How to Tackle Coronavirus Corruption
Latin American governments have a chance to model a better version of the inspector general, with even greater autonomy, to address graft in the public health sector.
Latin America as a region has long had a problem with public corruption, and the coronavirus pandemic has made things worse. As governments shovel public funds to fight the pandemic and its economic fallout, public officials are swindling millions, including in the graft-prone public health sector. Fraud and corruption allegations have so far led to the arrest of Bolivia’s health minister for allegedly purchasing ventilators at inflated prices, charges against several Colombian mayors for mishandling the purchase of hospital equipment, and investigations into officeholders in several Brazilian states, including one inquiry known as “Corona Jato.”
A pandemic is a tough time to advance reforms. But action on corruption cannot wait. The cost of delay, measured in the loss of scarce public resources and the human cost of substandard medical equipment, is too high. To address this urgently, more Latin American governments should strongly consider adopting a vital tool used to supervise federal spending in the United States: the inspector general.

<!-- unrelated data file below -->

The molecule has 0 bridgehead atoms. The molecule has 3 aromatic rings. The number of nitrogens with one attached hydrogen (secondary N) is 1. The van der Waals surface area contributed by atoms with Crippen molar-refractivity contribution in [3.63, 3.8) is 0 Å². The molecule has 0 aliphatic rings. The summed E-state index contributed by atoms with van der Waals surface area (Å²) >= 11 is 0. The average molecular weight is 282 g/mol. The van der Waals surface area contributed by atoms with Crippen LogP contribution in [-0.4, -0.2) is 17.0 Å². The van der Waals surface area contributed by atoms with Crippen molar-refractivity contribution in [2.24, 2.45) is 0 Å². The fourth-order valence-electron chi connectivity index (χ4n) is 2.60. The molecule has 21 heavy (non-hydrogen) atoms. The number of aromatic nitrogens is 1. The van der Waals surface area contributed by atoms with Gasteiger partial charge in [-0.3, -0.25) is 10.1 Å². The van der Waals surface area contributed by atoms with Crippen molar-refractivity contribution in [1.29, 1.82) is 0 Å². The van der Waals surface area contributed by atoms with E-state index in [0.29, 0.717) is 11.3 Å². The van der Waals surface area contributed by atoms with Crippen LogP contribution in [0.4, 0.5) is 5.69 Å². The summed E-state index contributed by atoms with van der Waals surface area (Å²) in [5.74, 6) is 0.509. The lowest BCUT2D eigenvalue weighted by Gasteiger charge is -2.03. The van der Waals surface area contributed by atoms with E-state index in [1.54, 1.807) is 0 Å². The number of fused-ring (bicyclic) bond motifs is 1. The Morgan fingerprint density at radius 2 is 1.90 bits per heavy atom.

Historically, Latin American countries have settled for using auditors to root out waste, fraud and abuse in government programs. At last count, 22 Latin American and Caribbean nations had a version of Mexico’s Superior Auditor of the Federation or Brazil’s Federal Court of Accounts, a legislative agency that audits Brazil’s executive branch. But auditors do only half the job. They can be very good at examining documents and ledgers, and finding discrepancies that hint at deeper problems. And they are great at catching the misuse of accounting practices, which can hide the misuse of public funds.
But auditors lack the power and training of field investigators, who can search beyond available documents. Good field investigators conduct interviews, cultivate sources, execute court-ordered search warrants, engage in undercover activities, and use subpoenas to secure testimony and documents.